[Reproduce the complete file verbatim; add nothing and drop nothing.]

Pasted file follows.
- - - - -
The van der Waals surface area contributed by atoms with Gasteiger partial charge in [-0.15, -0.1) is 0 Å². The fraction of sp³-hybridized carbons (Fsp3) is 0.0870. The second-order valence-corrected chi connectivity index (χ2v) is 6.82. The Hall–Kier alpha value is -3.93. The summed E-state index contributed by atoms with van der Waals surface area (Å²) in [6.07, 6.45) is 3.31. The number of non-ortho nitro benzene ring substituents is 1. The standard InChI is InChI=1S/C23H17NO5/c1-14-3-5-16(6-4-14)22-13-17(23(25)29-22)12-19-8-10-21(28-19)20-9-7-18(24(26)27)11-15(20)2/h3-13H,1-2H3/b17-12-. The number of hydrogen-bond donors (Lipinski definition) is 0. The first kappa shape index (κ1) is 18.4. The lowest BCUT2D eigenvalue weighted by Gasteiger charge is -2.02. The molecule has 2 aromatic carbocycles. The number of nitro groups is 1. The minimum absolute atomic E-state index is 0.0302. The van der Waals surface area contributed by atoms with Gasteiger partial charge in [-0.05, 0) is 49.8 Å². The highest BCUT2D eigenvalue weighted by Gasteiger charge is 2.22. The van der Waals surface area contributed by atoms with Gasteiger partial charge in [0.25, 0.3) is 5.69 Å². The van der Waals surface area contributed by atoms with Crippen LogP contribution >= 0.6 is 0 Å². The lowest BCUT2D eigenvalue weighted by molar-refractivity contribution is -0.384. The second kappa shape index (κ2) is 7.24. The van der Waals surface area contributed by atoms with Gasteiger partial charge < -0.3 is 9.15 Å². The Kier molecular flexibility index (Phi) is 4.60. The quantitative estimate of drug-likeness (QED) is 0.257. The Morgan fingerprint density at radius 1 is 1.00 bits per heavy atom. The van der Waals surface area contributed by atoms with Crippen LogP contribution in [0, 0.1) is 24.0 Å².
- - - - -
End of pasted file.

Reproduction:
The van der Waals surface area contributed by atoms with Gasteiger partial charge in [-0.15, -0.1) is 0 Å². The fraction of sp³-hybridized carbons (Fsp3) is 0.0870. The second-order valence-corrected chi connectivity index (χ2v) is 6.82. The Hall–Kier alpha value is -3.93. The summed E-state index contributed by atoms with van der Waals surface area (Å²) in [6.07, 6.45) is 3.31. The number of non-ortho nitro benzene ring substituents is 1. The standard InChI is InChI=1S/C23H17NO5/c1-14-3-5-16(6-4-14)22-13-17(23(25)29-22)12-19-8-10-21(28-19)20-9-7-18(24(26)27)11-15(20)2/h3-13H,1-2H3/b17-12-. The number of hydrogen-bond donors (Lipinski definition) is 0. The first kappa shape index (κ1) is 18.4. The lowest BCUT2D eigenvalue weighted by Gasteiger charge is -2.02. The molecule has 2 aromatic carbocycles. The number of nitro groups is 1. The minimum absolute atomic E-state index is 0.0302. The van der Waals surface area contributed by atoms with Gasteiger partial charge in [-0.05, 0) is 49.8 Å². The highest BCUT2D eigenvalue weighted by Gasteiger charge is 2.22. The van der Waals surface area contributed by atoms with Gasteiger partial charge in [0.25, 0.3) is 5.69 Å². The van der Waals surface area contributed by atoms with Crippen LogP contribution >= 0.6 is 0 Å². The lowest BCUT2D eigenvalue weighted by molar-refractivity contribution is -0.384. The second kappa shape index (κ2) is 7.24. The van der Waals surface area contributed by atoms with Gasteiger partial charge < -0.3 is 9.15 Å². The Kier molecular flexibility index (Phi) is 4.60. The quantitative estimate of drug-likeness (QED) is 0.257. The Morgan fingerprint density at radius 1 is 1.00 bits per heavy atom. The van der Waals surface area contributed by atoms with Crippen LogP contribution in [0, 0.1) is 24.0 Å².